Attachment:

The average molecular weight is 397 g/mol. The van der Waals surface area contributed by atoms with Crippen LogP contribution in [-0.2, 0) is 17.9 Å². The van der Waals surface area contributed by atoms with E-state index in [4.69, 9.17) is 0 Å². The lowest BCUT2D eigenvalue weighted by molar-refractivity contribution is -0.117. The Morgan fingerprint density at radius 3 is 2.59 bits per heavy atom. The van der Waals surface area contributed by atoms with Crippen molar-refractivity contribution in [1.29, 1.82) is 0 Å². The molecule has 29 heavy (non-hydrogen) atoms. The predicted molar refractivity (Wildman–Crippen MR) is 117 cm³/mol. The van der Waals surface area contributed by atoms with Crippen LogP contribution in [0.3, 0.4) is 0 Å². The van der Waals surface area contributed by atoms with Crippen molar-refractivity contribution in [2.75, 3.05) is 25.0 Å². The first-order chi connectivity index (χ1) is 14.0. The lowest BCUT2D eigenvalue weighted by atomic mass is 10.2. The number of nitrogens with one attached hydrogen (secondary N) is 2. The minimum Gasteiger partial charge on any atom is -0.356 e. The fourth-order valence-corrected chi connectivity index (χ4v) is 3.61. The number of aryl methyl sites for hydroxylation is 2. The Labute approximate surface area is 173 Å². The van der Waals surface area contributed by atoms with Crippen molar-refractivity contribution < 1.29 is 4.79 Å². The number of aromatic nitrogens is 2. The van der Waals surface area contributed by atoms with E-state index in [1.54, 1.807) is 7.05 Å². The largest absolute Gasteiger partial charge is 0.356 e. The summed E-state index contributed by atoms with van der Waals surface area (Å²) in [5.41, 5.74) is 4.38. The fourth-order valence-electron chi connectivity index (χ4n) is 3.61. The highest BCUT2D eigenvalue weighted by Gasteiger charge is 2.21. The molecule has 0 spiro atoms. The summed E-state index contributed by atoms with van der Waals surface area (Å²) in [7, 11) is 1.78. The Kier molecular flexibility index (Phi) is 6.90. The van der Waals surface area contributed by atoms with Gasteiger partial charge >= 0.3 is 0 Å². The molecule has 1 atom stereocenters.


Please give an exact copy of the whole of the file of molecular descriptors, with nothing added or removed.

The average molecular weight is 397 g/mol. The van der Waals surface area contributed by atoms with Crippen LogP contribution in [-0.2, 0) is 17.9 Å². The van der Waals surface area contributed by atoms with E-state index in [4.69, 9.17) is 0 Å². The lowest BCUT2D eigenvalue weighted by molar-refractivity contribution is -0.117. The Morgan fingerprint density at radius 3 is 2.59 bits per heavy atom. The van der Waals surface area contributed by atoms with Crippen molar-refractivity contribution in [1.29, 1.82) is 0 Å². The molecule has 29 heavy (non-hydrogen) atoms. The predicted molar refractivity (Wildman–Crippen MR) is 117 cm³/mol. The van der Waals surface area contributed by atoms with Crippen LogP contribution in [0.3, 0.4) is 0 Å². The van der Waals surface area contributed by atoms with Crippen molar-refractivity contribution in [2.75, 3.05) is 25.0 Å². The first-order chi connectivity index (χ1) is 14.0. The lowest BCUT2D eigenvalue weighted by atomic mass is 10.2. The number of nitrogens with one attached hydrogen (secondary N) is 2. The minimum Gasteiger partial charge on any atom is -0.356 e. The fourth-order valence-corrected chi connectivity index (χ4v) is 3.61. The number of aryl methyl sites for hydroxylation is 2. The Labute approximate surface area is 173 Å². The van der Waals surface area contributed by atoms with Crippen molar-refractivity contribution < 1.29 is 4.79 Å². The number of aromatic nitrogens is 2. The van der Waals surface area contributed by atoms with E-state index in [1.54, 1.807) is 7.05 Å². The largest absolute Gasteiger partial charge is 0.356 e. The summed E-state index contributed by atoms with van der Waals surface area (Å²) in [5.41, 5.74) is 4.38. The fourth-order valence-electron chi connectivity index (χ4n) is 3.61. The highest BCUT2D eigenvalue weighted by Gasteiger charge is 2.21. The molecule has 0 spiro atoms. The summed E-state index contributed by atoms with van der Waals surface area (Å²) in [7, 11) is 1.78. The Kier molecular flexibility index (Phi) is 6.90. The van der Waals surface area contributed by atoms with Gasteiger partial charge >= 0.3 is 0 Å². The molecule has 1 atom stereocenters.